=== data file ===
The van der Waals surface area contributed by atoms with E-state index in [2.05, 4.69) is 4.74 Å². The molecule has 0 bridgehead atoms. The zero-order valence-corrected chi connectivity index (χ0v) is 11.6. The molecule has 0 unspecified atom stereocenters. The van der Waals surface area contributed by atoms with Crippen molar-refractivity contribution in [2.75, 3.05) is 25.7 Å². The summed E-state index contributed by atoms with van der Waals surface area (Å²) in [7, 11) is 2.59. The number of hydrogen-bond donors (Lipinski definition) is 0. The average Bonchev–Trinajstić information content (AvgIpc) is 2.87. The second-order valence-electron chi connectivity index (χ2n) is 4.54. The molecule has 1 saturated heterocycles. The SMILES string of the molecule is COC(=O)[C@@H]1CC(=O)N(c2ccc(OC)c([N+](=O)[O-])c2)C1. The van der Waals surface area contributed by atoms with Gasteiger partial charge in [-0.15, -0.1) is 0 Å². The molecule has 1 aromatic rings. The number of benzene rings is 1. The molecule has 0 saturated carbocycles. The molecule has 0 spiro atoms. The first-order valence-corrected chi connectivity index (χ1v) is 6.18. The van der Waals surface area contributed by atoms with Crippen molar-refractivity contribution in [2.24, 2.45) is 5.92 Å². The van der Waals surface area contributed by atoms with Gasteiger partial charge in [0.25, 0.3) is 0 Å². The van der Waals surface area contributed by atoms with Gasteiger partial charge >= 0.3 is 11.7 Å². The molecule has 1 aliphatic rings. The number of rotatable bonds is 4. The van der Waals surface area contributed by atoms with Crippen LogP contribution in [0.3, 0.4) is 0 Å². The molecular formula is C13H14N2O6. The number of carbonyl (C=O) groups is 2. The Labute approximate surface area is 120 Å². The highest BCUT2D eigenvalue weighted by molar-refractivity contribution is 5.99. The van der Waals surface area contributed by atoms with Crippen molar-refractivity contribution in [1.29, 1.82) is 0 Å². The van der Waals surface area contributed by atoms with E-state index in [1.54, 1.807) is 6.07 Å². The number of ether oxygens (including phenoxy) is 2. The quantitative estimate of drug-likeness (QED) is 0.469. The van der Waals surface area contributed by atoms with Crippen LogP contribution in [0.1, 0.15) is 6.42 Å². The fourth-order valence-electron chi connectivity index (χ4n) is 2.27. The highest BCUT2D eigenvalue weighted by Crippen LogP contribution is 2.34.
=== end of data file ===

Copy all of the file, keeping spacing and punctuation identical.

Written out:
The van der Waals surface area contributed by atoms with E-state index in [2.05, 4.69) is 4.74 Å². The molecule has 0 bridgehead atoms. The zero-order valence-corrected chi connectivity index (χ0v) is 11.6. The molecule has 0 unspecified atom stereocenters. The van der Waals surface area contributed by atoms with Crippen molar-refractivity contribution in [2.75, 3.05) is 25.7 Å². The summed E-state index contributed by atoms with van der Waals surface area (Å²) in [7, 11) is 2.59. The number of hydrogen-bond donors (Lipinski definition) is 0. The average Bonchev–Trinajstić information content (AvgIpc) is 2.87. The second-order valence-electron chi connectivity index (χ2n) is 4.54. The molecule has 1 saturated heterocycles. The SMILES string of the molecule is COC(=O)[C@@H]1CC(=O)N(c2ccc(OC)c([N+](=O)[O-])c2)C1. The van der Waals surface area contributed by atoms with Gasteiger partial charge in [-0.15, -0.1) is 0 Å². The molecule has 1 aromatic rings. The number of benzene rings is 1. The molecule has 0 saturated carbocycles. The molecule has 0 spiro atoms. The first-order valence-corrected chi connectivity index (χ1v) is 6.18. The van der Waals surface area contributed by atoms with Crippen molar-refractivity contribution in [2.24, 2.45) is 5.92 Å². The van der Waals surface area contributed by atoms with Gasteiger partial charge in [0.25, 0.3) is 0 Å². The van der Waals surface area contributed by atoms with Gasteiger partial charge >= 0.3 is 11.7 Å². The molecule has 1 aliphatic rings. The number of rotatable bonds is 4. The van der Waals surface area contributed by atoms with Crippen LogP contribution in [0.3, 0.4) is 0 Å². The molecular formula is C13H14N2O6. The number of carbonyl (C=O) groups is 2. The Labute approximate surface area is 120 Å². The highest BCUT2D eigenvalue weighted by molar-refractivity contribution is 5.99. The van der Waals surface area contributed by atoms with Crippen molar-refractivity contribution in [1.29, 1.82) is 0 Å². The van der Waals surface area contributed by atoms with E-state index in [1.54, 1.807) is 6.07 Å². The number of ether oxygens (including phenoxy) is 2. The quantitative estimate of drug-likeness (QED) is 0.469. The van der Waals surface area contributed by atoms with Crippen LogP contribution in [0.1, 0.15) is 6.42 Å². The fourth-order valence-electron chi connectivity index (χ4n) is 2.27. The highest BCUT2D eigenvalue weighted by Crippen LogP contribution is 2.34.